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Strolls with Pushkin
     

Strolls with Pushkin

by Andrei Sinyavsky, Catharine Theimer Nepomnyashchy (Translator), Slava I. Yastremski (Translator)
 

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Andrei Sinyavsky wrote Strolls with Pushkin while confined to Dubrovlag, a Soviet labor camp, smuggling the pages out a few at a time to his wife. His irreverent portrait of Pushkin outraged émigrés and Soviet scholars alike, yet his "disrespect" was meant only to rescue Pushkin from the stifling cult of personality that had risen up around him.

Overview

Andrei Sinyavsky wrote Strolls with Pushkin while confined to Dubrovlag, a Soviet labor camp, smuggling the pages out a few at a time to his wife. His irreverent portrait of Pushkin outraged émigrés and Soviet scholars alike, yet his "disrespect" was meant only to rescue Pushkin from the stifling cult of personality that had risen up around him. Anglophone readers who question the longstanding adoration for Pushkin felt by generations of Russians will enjoy tagging along on Sinyavsky's strolls with the great poet, discussing his life, fiction, and famously untranslatable poems. This new edition of Strolls with Pushkin also includes a later essay Sinyavsky wrote on the artist, "Journey to the River Black."

Editorial Reviews

Cathy Porter
This translation of Sinyavsky's subversive text achieves the impossible, shocking, entertaining, and beguiling us into a freer, more lively appreciation of the liberating power of language.
Washington Post - Michael Dirda
Given its title, Sinyavsky's work is appropriately rambling and easygoing, but also brilliantly iconoclastic about this most iconic of Russian writers.
Susan Sontag
In the guise of a spirited, iconoclastic study of the presiding deity of Russian literature, the great Andrei Sinyavsky (writing as his bolder alter ego, Abram Tertz) has composed an ardent and fastidious attack on philistinism in all its forms: literary, psychological, and political.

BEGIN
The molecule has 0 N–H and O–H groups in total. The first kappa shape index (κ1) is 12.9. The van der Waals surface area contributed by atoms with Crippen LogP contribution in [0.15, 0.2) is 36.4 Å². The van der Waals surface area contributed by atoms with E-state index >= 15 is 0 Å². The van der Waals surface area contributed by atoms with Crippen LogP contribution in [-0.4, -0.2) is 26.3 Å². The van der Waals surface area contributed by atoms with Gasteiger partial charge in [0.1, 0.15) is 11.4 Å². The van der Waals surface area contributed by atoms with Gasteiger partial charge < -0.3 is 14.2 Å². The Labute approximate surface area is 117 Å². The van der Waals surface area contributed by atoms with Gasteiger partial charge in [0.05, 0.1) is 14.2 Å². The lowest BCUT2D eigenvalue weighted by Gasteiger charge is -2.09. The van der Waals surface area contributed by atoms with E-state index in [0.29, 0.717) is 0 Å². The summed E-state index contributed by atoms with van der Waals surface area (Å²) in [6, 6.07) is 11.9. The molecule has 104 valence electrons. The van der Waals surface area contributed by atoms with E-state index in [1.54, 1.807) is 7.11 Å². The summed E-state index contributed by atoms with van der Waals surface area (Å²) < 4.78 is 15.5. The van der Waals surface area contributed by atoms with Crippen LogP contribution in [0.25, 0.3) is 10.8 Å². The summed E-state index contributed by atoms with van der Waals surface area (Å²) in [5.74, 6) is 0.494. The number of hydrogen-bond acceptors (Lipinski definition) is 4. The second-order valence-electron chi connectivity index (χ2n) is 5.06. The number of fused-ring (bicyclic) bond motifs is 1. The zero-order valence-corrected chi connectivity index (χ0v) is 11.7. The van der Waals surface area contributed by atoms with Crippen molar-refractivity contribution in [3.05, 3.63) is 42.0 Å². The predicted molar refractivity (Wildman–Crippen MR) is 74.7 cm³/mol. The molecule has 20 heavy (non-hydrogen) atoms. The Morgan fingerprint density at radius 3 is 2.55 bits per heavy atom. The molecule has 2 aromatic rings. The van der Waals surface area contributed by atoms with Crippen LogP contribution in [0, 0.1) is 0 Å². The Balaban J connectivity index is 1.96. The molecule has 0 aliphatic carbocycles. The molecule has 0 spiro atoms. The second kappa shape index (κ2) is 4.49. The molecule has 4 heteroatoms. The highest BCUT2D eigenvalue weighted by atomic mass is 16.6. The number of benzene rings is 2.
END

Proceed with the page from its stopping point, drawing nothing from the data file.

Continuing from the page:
Andrew Kahn
In his alter ego as Tertz, Sinyavsky was the David to every institutional Goliath, picking off the monumental cult of the national poet of the Stalin period and the sentimentalized icon of Russia Abroad. His shock tactics were Pushkinian: irreverent wit, conversational tone, thinking outside the box. And guess what? Pushkin was no saint, but his genius is supremely alive and human in this brilliant appreciation. All readers should find in this spirited classic of literary and cultural criticism, vibrantly translated, expertly introduced and annotated, license to our own individual musings with two great writers and writing.
Russia Beyond the Headlines - Phoebe Taplin
Enhancing this accessible translation of a subtle and complex text, Catharine Nepomnyashchy has written a fine introduction to summarize Pushkin’s life, works and subsequent cult status.
New York Review of Books - Gary Saul Morson
A playful appreciation of Pushkin’s playfulness.
The Hudson Review - Richard Pevear
Andrei Sinyavsky/Abram Tertz was one of the most gifted Russian writers of the postwar era. Most of his work is now in print in Russia, but most of the English translations seem to have gone out of print. It will be an excellent thing if Strolls with Pushkin leads us back to him. We need his free and welcoming spirit more than ever.

Product Details

ISBN-13:
9780231180818
Publisher:
Columbia University Press
Publication date:
12/06/2016
Series:
Russian Library Series
Pages:
304
Sales rank:
563,941
Product dimensions:
5.50(w) x 8.50(h) x 0.90(d)
Age Range:
18 Years

Meet the Author

Andrei Sinyavsky (1925–1997) was a writer of fiction and nonfiction. After emigrating to France in 1973, he taught for many years as professor of Slavic studies at the Sorbonne in Paris.

Catharine Theimer Nepomnyashchy (1951–2015) was professor of Russian at Barnard College.

Slava I. Yastremski (1952–2015) was professor of Russian at Bucknell University.

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